BEIJING/SHANGHAI, June 4 (Reuters) - Chinese newspapers available in Beijing and Shanghai carried the following stories on Wednesday. Reuters has not checked the stories and does not vouch for their accuracy.
— China’s rapid economic growth has driven up prices of food and agricultural products, the main cause of high consumer inflation, according to a paper written by Zhang Yongjun, a researcher with the State Information Center, a key government think-tank. He said the government should slow economic growth to stablise prices.
— Analysts believe signs are mounting that China will alter its fiscal policy from “stable” to “active” to support reconstruction IN earthquake-hit Sichuan province, according to a front-page commentary.
— Commission income at Chinese securities brokerages were 10.6 billion yuan ($1.53 billion) in May, basically the same level as in April.
-- The Shanghai Stock Exchange will adjust the constituent components of several indexes, including the CSI 300 .CSI300 index of Shanghai- and Shenzhen-listed shares, effective from the first trading day in July.
— Shanxi Taigang Stainless Steel Co (000825.SZ), China’s largest stainless steel producer, is expected to post a marked increase in second-quarter net profit compared with the first quarter due to gains in its carbon steel business, an analyst said.
— Heavy flows of speculative “hot money” into China are not likely to ease in the near future due to the strong outlook for yuan appreciation, analysts said.
— Property developer China Vanke Co (000002.SZ) has accumulated 2.16 billion yuan worth of its own shares for an executive incentive programme.
— China Oilfield Services Ltd (2883.HK) (601808.SS) Chief Executive Yuan Guangyu told a shareholders’ meeting the company was always seeking opportunities for overseas acquisitions and would try to show some results from those efforts this year.
— The China Iron and Steel Association is urging Chinese steelmakers to abide by a central government order to stabilise steel prices in earthquake-hit areas of southwest China and to ensure they have access to adequate steel product supplies.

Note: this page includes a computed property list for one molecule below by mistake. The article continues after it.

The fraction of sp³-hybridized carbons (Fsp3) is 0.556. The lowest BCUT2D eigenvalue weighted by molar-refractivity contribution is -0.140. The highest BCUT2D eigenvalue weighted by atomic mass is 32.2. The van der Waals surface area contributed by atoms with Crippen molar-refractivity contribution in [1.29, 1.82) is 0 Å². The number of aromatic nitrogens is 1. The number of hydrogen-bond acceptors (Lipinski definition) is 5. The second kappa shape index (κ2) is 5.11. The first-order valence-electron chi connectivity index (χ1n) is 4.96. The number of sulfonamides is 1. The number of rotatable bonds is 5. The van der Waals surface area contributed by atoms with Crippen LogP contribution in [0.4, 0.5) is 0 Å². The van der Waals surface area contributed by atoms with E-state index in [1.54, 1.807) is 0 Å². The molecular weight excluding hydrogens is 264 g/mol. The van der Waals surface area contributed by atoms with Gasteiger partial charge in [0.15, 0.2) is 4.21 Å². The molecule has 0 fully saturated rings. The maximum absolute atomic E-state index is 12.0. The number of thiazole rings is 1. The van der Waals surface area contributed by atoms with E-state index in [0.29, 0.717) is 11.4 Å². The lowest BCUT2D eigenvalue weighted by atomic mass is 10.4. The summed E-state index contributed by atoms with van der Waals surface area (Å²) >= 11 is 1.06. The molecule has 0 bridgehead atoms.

— The central bank should stick to its tight monetary policies, but fiscal policies should also play a bigger role to boost domestic consumption and balance international payments, the paper said in a commentary.
CHINA DAILY (www.chinadaily.com.cn)
— A survey conducted by the China Youth Daily and news portal Sohu.com showed that 88 percent of 4,309 people questioned thought the Sichuan earthquake had “changed” their lives. Many said they want to “cherish life more and create more value for society” after the quake.
— Some 160 sniffer dogs from across the country are being sent to Beijing to help bolster public security efforts before and after the upcoming Olympic Games. Adding to the 44 sniffer dogs already working in the capital, they will be primarily used to seek out explosive devices and materials.
— Premier Wen Jiabao held a cabinet meeting on Tuesday, ordering all government agencies to redouble their efforts to ensure smooth delivery of quake-relief materials.
— Last month’s massive earthquake will not change China’s economic fundamentals because the quake-hit region contributes only a small proportion to the national economy, the National Bureau of Statistics said.
— The Sichuan local government has started the search for a suitable location to build an earthquake museum. ($1=6.925 Yuan) (Compiled by Beijing and Shanghai Newsrooms; Editing by Ken Wills and Edmund Klamann)